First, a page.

The FMS consists of a remote terminal unit in the substation, with transducers on each feeder and a set of transducers on the substation bus. The sample rate is 16 samples per cycle. The sample rate is more than adequate for characterizing faults on the feeder circuits. Besides calculating feeder fault performance, the system also locates faults on the feeder circuits, which helps reduce system repair times.
The FMS can capture any voltage or current event that exceeds set triggers down to 1 cycle in duration. Waveforms and rms-vs.-time records characterize each event. Besides triggered events, the system collects periodic measurements of voltage, current, real and reactive power, power factor, and harmonic distortion. All of the data is gathered three times a day and stored for future use.
How Faults Affect Customers
The typical operation of a distribution feeder breaker and the effect of a fault on an adjacent feeder are shown in Fig. 1, on page 8. The figure indicates the typical recloser settings used by CP&L.
On a faulted feeder, customers experience a voltage sag followed by an interruption (see Fig. 2). This may repeat if recloser operations do not clear the fault successfully.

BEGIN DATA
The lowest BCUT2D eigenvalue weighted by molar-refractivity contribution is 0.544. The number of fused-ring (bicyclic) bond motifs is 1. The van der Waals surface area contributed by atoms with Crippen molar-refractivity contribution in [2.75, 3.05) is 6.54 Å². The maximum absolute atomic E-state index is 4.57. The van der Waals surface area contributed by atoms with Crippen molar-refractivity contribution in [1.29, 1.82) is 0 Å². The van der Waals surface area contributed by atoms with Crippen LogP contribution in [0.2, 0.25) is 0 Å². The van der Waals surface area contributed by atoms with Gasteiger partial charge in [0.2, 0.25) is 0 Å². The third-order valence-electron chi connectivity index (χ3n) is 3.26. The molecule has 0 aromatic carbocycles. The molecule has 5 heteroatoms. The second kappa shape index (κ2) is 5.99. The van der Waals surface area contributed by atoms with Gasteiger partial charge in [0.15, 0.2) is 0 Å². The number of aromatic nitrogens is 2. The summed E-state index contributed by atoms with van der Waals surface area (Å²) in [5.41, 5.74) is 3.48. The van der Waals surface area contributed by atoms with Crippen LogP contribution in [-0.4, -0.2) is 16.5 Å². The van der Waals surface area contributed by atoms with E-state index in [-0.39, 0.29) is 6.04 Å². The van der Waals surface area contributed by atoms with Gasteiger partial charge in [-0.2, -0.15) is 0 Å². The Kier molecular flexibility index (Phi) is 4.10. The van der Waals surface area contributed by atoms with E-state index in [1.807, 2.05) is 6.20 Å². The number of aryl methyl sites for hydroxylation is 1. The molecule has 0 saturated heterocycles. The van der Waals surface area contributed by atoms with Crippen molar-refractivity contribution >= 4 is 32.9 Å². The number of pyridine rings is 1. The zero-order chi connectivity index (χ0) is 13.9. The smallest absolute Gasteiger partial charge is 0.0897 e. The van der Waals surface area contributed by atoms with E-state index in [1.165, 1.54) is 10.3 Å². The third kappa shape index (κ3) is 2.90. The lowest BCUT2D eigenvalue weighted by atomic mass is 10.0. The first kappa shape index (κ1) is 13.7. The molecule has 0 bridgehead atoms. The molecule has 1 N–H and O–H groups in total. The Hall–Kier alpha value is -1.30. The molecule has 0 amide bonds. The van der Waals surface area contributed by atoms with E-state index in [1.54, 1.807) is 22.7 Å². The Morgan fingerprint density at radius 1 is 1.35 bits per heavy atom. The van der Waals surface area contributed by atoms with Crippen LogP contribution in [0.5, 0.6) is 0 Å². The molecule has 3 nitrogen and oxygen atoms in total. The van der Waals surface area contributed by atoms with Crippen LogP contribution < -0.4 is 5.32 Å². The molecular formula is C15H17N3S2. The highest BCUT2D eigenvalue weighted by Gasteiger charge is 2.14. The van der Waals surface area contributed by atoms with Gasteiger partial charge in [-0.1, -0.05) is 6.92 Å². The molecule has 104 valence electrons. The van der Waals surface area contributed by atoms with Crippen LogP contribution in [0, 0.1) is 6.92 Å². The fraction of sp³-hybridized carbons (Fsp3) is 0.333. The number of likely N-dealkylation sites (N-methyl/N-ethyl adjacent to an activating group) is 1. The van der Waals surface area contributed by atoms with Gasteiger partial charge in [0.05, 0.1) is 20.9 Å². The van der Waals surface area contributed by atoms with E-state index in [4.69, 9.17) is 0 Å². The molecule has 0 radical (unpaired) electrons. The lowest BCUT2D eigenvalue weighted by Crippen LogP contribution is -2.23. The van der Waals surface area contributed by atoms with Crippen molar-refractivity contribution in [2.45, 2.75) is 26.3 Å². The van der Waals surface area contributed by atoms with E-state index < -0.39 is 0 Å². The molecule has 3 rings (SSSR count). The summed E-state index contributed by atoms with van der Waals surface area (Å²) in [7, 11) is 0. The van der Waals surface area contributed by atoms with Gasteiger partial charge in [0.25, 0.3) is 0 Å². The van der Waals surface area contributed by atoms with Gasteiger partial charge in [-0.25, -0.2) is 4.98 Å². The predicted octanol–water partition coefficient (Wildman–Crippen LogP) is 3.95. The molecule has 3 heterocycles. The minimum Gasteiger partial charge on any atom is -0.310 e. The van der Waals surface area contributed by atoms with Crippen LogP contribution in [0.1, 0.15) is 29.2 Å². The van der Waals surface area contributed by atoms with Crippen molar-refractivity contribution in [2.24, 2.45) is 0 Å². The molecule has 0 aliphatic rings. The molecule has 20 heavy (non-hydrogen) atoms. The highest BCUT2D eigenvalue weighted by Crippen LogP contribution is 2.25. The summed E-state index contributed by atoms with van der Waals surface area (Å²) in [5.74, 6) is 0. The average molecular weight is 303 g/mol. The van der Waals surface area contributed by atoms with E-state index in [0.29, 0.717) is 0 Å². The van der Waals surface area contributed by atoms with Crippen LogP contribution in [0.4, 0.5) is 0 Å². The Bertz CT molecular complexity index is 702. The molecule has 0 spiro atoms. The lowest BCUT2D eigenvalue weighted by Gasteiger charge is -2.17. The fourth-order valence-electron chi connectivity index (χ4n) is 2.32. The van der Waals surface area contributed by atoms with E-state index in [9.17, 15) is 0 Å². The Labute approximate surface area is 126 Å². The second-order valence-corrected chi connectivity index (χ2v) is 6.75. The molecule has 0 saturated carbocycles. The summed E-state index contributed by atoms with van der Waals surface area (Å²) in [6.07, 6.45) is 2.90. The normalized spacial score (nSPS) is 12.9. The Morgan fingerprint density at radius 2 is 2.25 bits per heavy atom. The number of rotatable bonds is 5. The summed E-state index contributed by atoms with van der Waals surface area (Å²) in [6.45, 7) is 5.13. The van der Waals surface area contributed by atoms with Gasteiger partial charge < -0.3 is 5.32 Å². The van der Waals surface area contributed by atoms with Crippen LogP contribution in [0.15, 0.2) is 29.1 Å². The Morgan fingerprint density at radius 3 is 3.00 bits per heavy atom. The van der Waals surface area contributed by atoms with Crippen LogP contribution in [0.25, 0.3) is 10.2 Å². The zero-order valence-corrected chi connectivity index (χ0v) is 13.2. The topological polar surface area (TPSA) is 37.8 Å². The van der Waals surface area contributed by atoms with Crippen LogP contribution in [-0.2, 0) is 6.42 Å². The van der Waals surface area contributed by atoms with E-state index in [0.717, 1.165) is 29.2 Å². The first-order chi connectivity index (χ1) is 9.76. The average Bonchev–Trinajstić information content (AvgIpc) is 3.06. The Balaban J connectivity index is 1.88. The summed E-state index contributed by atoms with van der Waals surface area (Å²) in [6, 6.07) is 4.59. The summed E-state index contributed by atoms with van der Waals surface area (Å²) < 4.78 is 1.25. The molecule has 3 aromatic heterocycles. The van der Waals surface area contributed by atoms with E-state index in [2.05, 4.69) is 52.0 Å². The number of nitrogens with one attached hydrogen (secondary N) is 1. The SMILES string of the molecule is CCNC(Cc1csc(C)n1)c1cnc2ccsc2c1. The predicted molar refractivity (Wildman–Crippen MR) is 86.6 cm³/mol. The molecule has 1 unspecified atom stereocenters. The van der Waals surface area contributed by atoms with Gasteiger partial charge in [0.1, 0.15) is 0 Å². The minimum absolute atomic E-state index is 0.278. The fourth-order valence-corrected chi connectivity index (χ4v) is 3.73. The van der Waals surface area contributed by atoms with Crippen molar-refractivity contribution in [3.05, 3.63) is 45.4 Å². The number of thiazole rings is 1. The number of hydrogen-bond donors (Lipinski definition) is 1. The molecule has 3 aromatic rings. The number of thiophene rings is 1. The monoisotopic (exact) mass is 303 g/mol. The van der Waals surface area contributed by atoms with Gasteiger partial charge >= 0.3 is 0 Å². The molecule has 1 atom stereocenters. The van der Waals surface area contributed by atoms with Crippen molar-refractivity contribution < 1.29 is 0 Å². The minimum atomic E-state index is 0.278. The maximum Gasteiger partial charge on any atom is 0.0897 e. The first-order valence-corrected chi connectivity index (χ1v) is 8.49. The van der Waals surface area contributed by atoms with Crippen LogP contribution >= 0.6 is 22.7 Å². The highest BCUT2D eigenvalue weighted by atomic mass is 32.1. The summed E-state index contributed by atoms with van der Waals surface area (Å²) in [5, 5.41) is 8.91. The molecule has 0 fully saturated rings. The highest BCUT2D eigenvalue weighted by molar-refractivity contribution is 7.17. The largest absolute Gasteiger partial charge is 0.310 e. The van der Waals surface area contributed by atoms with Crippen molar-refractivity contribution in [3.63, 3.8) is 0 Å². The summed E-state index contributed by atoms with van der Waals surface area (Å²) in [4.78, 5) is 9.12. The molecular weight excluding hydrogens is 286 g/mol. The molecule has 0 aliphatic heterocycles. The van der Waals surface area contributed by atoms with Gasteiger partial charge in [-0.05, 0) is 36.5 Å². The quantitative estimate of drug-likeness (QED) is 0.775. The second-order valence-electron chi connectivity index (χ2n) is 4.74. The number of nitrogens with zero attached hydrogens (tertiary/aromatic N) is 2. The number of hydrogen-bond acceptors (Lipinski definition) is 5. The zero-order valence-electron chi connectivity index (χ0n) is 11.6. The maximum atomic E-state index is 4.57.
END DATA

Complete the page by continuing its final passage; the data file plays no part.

On adjacent feeders, customers experience voltage sags during the fault, but the voltage is restored when the recloser opens to clear the fault.
At CP&L, reclosers try to restore power three times before lockout occurs. With the first operation, a fault is cleared 68% of the time. With the subsequent two operations, the fault is cleared 27% of the time. Finally, 5% of the time, the breaker will lock out and require a serviceman to clear the fault and reset the breaker. The benefits of using reclosers are obvious — 95% of all faults are successfully cleared without causing a long outage for any of the customers on the feeder.
Distribution-system faults can have a variety of different characteristics. The type of fault, the distance from the substation, and the fault impedance can all impact voltage sags experienced by customers.
A few examples of fault characteristics are illustrated in Fig. 3, on page 10, and Fig. 4. These monitoring results illustrate the performance of the protection equipment during a fault. Engineers can use the monitored results to quickly identify problems with recloser operation or coordination between the reclosers and downline protective devices (e.g., fuses).
Feeder Performance Indice
During a four-year period, CP&L's monitors recorded more than 720,000 data events. Engineers used these results to develop performance benchmarking data for individual feeders and overall distribution systems.